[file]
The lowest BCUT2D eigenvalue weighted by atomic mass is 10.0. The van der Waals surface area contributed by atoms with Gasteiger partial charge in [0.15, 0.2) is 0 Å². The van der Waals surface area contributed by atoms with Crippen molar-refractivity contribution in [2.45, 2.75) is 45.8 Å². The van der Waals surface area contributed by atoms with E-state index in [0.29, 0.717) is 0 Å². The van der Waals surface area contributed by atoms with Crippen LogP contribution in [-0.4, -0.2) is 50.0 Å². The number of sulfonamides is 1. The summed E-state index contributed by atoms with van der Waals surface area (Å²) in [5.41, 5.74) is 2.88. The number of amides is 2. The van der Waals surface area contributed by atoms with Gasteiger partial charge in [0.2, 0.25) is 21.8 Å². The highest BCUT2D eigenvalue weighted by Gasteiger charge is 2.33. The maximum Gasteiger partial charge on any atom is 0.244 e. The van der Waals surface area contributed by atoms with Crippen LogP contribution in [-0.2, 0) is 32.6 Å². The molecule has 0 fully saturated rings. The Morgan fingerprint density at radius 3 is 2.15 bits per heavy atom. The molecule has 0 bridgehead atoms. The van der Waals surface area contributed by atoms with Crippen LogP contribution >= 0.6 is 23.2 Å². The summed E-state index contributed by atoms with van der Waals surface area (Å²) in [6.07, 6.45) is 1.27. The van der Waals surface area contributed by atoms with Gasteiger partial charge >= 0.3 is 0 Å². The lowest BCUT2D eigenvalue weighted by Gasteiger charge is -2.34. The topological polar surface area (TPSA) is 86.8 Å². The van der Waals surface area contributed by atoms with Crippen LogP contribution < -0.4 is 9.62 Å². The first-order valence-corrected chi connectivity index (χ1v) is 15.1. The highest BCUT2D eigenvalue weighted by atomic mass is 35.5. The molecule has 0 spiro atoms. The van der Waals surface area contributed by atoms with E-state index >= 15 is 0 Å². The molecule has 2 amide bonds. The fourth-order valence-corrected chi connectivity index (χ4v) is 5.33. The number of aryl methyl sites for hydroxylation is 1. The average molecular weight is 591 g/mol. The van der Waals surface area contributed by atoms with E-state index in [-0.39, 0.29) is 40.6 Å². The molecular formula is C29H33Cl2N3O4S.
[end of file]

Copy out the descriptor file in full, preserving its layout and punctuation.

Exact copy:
The lowest BCUT2D eigenvalue weighted by atomic mass is 10.0. The van der Waals surface area contributed by atoms with Gasteiger partial charge in [0.15, 0.2) is 0 Å². The van der Waals surface area contributed by atoms with Crippen molar-refractivity contribution in [2.45, 2.75) is 45.8 Å². The van der Waals surface area contributed by atoms with E-state index in [0.29, 0.717) is 0 Å². The van der Waals surface area contributed by atoms with Crippen LogP contribution in [-0.4, -0.2) is 50.0 Å². The number of sulfonamides is 1. The summed E-state index contributed by atoms with van der Waals surface area (Å²) in [5.41, 5.74) is 2.88. The number of amides is 2. The van der Waals surface area contributed by atoms with Gasteiger partial charge in [0.2, 0.25) is 21.8 Å². The highest BCUT2D eigenvalue weighted by Gasteiger charge is 2.33. The maximum Gasteiger partial charge on any atom is 0.244 e. The van der Waals surface area contributed by atoms with Crippen LogP contribution in [-0.2, 0) is 32.6 Å². The molecule has 0 fully saturated rings. The Morgan fingerprint density at radius 3 is 2.15 bits per heavy atom. The molecule has 0 bridgehead atoms. The van der Waals surface area contributed by atoms with Crippen LogP contribution >= 0.6 is 23.2 Å². The summed E-state index contributed by atoms with van der Waals surface area (Å²) in [6.07, 6.45) is 1.27. The van der Waals surface area contributed by atoms with Gasteiger partial charge >= 0.3 is 0 Å². The lowest BCUT2D eigenvalue weighted by Gasteiger charge is -2.34. The topological polar surface area (TPSA) is 86.8 Å². The van der Waals surface area contributed by atoms with Crippen LogP contribution < -0.4 is 9.62 Å². The first-order valence-corrected chi connectivity index (χ1v) is 15.1. The highest BCUT2D eigenvalue weighted by atomic mass is 35.5. The molecule has 0 spiro atoms. The van der Waals surface area contributed by atoms with E-state index >= 15 is 0 Å². The molecule has 2 amide bonds. The fourth-order valence-corrected chi connectivity index (χ4v) is 5.33. The number of aryl methyl sites for hydroxylation is 1. The average molecular weight is 591 g/mol. The van der Waals surface area contributed by atoms with E-state index in [-0.39, 0.29) is 40.6 Å². The molecular formula is C29H33Cl2N3O4S.